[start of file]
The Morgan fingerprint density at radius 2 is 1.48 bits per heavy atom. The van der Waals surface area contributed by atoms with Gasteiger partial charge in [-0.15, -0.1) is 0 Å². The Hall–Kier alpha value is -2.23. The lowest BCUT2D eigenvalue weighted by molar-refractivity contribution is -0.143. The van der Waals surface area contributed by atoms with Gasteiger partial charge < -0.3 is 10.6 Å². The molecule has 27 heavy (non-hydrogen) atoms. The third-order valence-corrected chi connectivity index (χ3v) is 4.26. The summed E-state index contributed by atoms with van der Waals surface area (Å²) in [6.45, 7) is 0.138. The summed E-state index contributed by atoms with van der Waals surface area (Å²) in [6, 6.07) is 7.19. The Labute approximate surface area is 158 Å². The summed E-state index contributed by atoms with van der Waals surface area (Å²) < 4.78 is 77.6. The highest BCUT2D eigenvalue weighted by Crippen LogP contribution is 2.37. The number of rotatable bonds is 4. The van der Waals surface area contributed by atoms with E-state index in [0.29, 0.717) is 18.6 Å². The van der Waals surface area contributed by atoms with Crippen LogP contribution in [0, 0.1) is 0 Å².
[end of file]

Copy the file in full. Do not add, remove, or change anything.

The Morgan fingerprint density at radius 2 is 1.48 bits per heavy atom. The van der Waals surface area contributed by atoms with Gasteiger partial charge in [-0.15, -0.1) is 0 Å². The Hall–Kier alpha value is -2.23. The lowest BCUT2D eigenvalue weighted by molar-refractivity contribution is -0.143. The van der Waals surface area contributed by atoms with Gasteiger partial charge < -0.3 is 10.6 Å². The molecule has 27 heavy (non-hydrogen) atoms. The third-order valence-corrected chi connectivity index (χ3v) is 4.26. The summed E-state index contributed by atoms with van der Waals surface area (Å²) in [6.45, 7) is 0.138. The summed E-state index contributed by atoms with van der Waals surface area (Å²) in [6, 6.07) is 7.19. The Labute approximate surface area is 158 Å². The summed E-state index contributed by atoms with van der Waals surface area (Å²) < 4.78 is 77.6. The highest BCUT2D eigenvalue weighted by Crippen LogP contribution is 2.37. The number of rotatable bonds is 4. The van der Waals surface area contributed by atoms with E-state index in [0.29, 0.717) is 18.6 Å². The van der Waals surface area contributed by atoms with Crippen LogP contribution in [0, 0.1) is 0 Å².